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Nitrogen fertilization for new plantings of hybrid hazelnuts in the Upper Midwest of the United States of America

Permanent URL:
http://handle.nal.usda.gov/10113/53746
Abstract:
Seed-propagated hybrids of Corylus avellana and C. americana are a potential crop for the Upper Midwest. Current N recommendations for hazelnuts are based on research on clonally propagated C. avellana in Oregon and may not be applicable in the Upper Midwest due to differing soils, climate, and plant genetics. We established three field plots in 2003 to test N fertilization rates on new plantings, with rates up to 33 g N plant-1 as ammonium nitrate applied annually in the spring, starting 2 wk after transplanting. We observed a strong negative linear effect of N rate on plant survival. In the second year we added trials on same-aged plants that had not previously been fertilized and found no N effect on survival. We concluded that waiting 1 yr after transplanting before fertilizing increases plant survival, but even then N requirements during establishment years are very low for hybrid hazelnuts. Standard leaf N concentrations for C. avellana in Oregon are roughly applicable to hybrid hazelnuts, except that the threshold between deficiency and sufficiency should be raised slightly to 1.9% N. The current threshold between deficient and sufficient, 2.2%, should be regarded as a target, rather than as a threshold to be exceeded.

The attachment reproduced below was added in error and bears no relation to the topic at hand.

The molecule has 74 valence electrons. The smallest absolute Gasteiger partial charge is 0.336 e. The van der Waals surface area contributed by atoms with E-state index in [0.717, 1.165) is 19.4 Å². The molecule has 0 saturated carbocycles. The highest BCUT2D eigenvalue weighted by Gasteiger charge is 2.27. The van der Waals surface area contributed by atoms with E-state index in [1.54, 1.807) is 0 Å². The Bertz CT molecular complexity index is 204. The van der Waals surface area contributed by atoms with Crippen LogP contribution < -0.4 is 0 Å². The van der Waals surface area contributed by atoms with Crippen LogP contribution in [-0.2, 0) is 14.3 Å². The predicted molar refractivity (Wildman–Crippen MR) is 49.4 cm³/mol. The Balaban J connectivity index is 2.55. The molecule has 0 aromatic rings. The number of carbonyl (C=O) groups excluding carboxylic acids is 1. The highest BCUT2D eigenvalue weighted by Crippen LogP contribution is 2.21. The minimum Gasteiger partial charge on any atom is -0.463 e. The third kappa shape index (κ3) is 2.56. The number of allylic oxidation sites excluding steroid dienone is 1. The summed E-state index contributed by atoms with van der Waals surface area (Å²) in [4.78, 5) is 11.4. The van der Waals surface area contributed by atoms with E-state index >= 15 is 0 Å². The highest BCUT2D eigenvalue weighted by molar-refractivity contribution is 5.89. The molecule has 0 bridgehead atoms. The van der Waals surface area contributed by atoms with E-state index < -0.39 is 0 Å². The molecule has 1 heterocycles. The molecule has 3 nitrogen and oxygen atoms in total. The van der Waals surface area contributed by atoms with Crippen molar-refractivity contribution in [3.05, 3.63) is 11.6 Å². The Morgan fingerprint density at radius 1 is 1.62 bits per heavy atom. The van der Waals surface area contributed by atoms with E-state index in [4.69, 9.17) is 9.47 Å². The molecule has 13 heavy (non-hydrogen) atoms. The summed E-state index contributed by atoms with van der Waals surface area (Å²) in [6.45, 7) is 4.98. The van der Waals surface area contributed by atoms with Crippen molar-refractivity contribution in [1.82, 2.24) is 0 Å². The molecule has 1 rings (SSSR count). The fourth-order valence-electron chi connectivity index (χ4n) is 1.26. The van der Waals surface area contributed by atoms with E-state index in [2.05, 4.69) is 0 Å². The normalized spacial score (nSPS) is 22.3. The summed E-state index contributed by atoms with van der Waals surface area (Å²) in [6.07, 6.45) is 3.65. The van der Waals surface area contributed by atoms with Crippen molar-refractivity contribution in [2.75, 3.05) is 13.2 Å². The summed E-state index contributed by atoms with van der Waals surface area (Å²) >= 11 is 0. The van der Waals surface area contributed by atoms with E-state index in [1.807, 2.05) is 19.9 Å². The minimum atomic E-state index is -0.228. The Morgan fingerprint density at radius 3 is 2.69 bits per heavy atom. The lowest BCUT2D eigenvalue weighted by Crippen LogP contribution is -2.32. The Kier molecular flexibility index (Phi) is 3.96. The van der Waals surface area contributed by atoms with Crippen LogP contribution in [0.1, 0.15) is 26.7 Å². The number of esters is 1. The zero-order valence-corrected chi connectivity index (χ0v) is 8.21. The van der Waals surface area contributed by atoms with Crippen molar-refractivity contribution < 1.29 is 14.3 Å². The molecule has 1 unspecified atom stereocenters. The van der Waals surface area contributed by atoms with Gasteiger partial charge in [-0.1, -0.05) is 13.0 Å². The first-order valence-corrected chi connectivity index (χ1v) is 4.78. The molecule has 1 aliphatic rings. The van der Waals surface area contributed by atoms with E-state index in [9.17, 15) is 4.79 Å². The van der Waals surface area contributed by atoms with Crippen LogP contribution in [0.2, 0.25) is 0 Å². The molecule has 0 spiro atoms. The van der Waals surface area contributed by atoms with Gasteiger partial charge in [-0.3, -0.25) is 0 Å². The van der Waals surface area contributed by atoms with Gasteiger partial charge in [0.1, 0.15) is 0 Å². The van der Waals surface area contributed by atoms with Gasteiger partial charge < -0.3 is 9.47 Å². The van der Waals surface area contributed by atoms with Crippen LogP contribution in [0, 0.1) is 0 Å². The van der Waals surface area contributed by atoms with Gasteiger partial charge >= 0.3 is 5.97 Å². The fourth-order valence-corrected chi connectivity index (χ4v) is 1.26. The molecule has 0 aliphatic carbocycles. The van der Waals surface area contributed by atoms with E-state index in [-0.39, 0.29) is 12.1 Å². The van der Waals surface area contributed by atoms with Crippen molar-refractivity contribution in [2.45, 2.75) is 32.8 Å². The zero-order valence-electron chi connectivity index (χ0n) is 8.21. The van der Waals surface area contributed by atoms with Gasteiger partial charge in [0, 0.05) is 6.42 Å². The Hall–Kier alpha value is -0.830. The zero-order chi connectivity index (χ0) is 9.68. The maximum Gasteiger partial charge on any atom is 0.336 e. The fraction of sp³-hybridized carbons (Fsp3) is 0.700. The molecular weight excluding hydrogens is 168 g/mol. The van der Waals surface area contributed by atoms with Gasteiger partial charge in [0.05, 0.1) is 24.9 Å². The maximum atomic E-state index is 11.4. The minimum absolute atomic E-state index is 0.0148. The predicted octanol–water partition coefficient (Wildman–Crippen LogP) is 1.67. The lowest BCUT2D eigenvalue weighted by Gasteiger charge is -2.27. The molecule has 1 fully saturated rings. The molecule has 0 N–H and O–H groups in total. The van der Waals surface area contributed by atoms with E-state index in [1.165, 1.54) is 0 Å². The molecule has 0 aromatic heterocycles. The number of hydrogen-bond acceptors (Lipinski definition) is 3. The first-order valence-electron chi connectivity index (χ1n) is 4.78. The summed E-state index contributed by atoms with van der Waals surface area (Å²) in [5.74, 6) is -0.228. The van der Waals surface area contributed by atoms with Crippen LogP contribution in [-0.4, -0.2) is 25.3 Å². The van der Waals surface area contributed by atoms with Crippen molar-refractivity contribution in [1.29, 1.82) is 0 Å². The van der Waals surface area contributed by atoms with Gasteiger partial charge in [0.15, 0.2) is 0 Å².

Author(s):
Braun, Lois C. , Gillman, Jeffrey H. , Hoover, Emily E. , Russelle, Michael P.
Subject(s):
Corylus americana , Corylus avellana , ammonium nitrate , ammonium nitrogen , climate , crops , fertilizer rates , hazelnuts , hybrids , leaves , mortality , nitrogen fertilizers , plant genetics , planting , soil , spring , Midwestern United States , Oregon
Note:
Includes references
Source:
Canadian journal of plant science 2011 July, v. 91, no. 4
Language:
English
Year:
2011
Collection:
Journal Articles, USDA Authors, Peer-Reviewed
File:
Download [PDF File]
Rights:
Works produced by employees of the U.S. Government as part of their official duties are not copyrighted within the U.S. The content of this document is not copyrighted.